China’s stock collapse in the last couple of weeks has been as dramatic as its previous surge was. Despite logging its biggest one-day rise since 2009 on Thursday, the previous 17 days saw the index collapse by 32.1%.
Given the overall size of the Chinese stock market, that means tremendous amounts of market value was lost. In fact, according to a note from Bank of America Merrill Lynch analysts on Thursday morning, $US2 trillion (£1.30 trillion) was wiped off the Shanghai Composite, the country’s benchmark stock index.
Here’s how that looks:
There have been steeper crashes in countries around the world throughout history, but the notable thing about the Shanghai Composite’s collapse is the speed at which it went through the floor. In 2008, Shanghai stocks fell by 49.2%, but it took 125 trading days to do so from the top.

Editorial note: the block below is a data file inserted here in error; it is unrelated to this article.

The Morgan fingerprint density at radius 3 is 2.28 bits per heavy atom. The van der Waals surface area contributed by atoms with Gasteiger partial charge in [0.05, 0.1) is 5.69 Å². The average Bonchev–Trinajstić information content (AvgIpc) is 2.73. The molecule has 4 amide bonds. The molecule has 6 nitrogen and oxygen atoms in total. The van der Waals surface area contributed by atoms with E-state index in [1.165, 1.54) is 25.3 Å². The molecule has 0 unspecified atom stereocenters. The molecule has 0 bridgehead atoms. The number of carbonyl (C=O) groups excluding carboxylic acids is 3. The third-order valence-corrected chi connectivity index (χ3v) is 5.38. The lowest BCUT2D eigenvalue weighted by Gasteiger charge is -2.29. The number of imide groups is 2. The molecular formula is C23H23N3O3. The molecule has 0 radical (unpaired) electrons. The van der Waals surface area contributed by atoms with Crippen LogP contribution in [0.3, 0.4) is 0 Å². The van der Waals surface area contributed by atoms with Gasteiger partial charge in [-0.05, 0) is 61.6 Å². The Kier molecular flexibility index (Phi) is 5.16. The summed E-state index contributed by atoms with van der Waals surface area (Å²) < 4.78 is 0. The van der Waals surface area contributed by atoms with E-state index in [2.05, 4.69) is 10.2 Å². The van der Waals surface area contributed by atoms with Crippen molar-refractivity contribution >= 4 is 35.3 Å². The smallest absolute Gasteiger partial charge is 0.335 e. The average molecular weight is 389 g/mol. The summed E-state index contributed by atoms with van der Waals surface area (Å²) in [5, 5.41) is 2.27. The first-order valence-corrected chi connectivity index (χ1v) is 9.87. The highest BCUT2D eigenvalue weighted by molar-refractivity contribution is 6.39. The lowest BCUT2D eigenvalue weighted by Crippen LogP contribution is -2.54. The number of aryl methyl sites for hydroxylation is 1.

You can see from the graph above that the crash is far sharper than the bursting of the 2008 stock bubble, even though the index had further to fall back then.
Here’s how it looks in historical context:
The plunge has been stalled, with nearly half of the stocks on the exchange not trading on Wednesday.
The individual collapses of companies could also have been more severe if it wasn’t for the 10% maximum movement that Chinese stocks are allowed to make each day — once they fall by a tenth in value, trading is suspended.
To put the slump in context, According to the World Federation of Exchanges the companies listed by Germany’s Deutsche Borse ran to $US1.823 trillion (£1.18 trillion) in May.
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